In case a mapping is necessary for certain reasons, the number of entries read should be limited with an applied filter e.g. in a View function build upon the Model View function which is a standard functionality of SAP PaPM. To do that you have to add the fields that contain the filter values to the “Advanced” section of the function attributes. In the screenshot below you can see that the field KEYDAT has been added as a filter. This generates an APPLY_FILTER() statement during activation of the View function. Since it’s added right before the mapping is done, it limits the data according to the values of the field KEYDAT and hence avoids materialization of unnecessary data. To filter for a certain criterion, one or more values need to be added in the “Package Selection” section when you trigger the run. In general it is possible to add input filter to any function types, e.g. Join or Flow Modeling function, where input tab is available and input function is assigned.
Field added to Package Selection section of View function that is built on Model View function:
This example shows how the SQL statement looks like in case that no mapping is applied in the View function because there is no difference between the field names in the columns “Field” and “Source Field”. In general, it is recommended to work without mapping in data reading functions to avoid unnecessary efforts for applying filters and to avoid the risk of accidentally materialize huge amounts of data which can lead to memory issues.
In the first SQL statement from View function below you can see that no mapping happens but no condition, e.g. WHERE clause to restrict the data. The second SQL statement shows how the WHERE clause as part of the View functions input tab is applied to restrict the data according the value entered in Selection section before materialization of data happens.
3.a. Model View as input of a View function without WHERE clause:
3.b. Model View as input of a View function with WHERE clause:
3.c. Model View used in Join function:
In contrast to the first example where the Model View function is used including a mapping and without any filter applied which leads to a subquery the following example shows the SQL statement created for a Join function including a Model View without a mapping. In this case SAP PaPM doesn’t create a subquery which would lead to a materialization of the data read and instead searches for the matching entries according to the join predicates and joins them only without a materialization of all input data. Usually this should prevent memory issues or lag of performance during data retrieval.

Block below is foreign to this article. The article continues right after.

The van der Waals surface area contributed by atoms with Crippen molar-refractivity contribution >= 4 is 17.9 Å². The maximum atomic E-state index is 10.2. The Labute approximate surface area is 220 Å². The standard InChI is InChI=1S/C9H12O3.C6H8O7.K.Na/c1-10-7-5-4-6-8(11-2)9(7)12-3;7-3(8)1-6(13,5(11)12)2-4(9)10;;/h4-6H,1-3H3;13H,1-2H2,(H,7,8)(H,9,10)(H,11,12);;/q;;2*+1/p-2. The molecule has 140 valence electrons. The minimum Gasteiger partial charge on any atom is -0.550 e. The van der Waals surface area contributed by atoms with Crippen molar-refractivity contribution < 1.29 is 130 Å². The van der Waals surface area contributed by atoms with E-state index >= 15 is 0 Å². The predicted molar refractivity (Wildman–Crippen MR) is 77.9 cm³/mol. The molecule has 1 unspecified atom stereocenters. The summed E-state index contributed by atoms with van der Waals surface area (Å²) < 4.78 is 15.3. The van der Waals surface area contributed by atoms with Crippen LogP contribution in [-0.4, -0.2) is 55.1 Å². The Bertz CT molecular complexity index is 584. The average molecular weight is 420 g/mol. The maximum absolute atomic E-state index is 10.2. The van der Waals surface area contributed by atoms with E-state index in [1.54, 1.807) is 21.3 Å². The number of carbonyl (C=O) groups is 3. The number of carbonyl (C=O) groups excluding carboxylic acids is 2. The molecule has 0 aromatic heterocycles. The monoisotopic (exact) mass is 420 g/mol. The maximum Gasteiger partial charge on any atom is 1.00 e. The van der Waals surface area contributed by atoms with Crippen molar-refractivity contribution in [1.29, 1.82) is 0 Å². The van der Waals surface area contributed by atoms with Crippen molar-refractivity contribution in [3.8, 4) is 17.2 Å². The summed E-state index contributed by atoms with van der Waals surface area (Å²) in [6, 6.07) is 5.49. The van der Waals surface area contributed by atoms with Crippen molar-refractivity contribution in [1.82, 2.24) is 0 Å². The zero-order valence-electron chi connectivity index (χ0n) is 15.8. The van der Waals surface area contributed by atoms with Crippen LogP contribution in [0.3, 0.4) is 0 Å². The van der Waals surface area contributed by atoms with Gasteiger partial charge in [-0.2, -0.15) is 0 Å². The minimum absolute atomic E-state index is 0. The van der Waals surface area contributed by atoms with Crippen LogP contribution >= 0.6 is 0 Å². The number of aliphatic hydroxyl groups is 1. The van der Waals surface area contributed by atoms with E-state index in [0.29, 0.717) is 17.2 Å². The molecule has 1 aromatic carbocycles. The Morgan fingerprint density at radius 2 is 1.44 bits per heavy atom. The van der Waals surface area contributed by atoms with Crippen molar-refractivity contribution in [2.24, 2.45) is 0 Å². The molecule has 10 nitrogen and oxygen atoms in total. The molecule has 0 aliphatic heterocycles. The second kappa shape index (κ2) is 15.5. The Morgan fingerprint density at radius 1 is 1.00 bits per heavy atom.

Being a modeling user, you should conduct comprehensive checks on which option is the best one for your scenario but in general it can be stated that example 3 shows the configuration that is the preferable option. In configuration of functions dealing with data retrieval you should always consider the number of entries to be processed and hence make sure that those functions consume and materialize only data that is necessary to decrease the risk of memory issues and reduced performance.
I hope that this blog post helps you to be prepared for upcoming SAP PaPM projects as well as to help to improve the performance and memory consumption of implementation projects already ongoing. Furthermore, please check the following notes to get more information on how to improve the performance of your SAP PaPM application:
- 2967291 – FS-PER 3.0: Performance related Modeling Best Practices
- 2901976 – FS-PER 3.0: Best Practices on Performance related Considerations
Thanks for taking the time to read my first blog post. In case you think that this blog post is helpful, please feel free to share it with all your colleagues and partners working on SAP PaPM projects.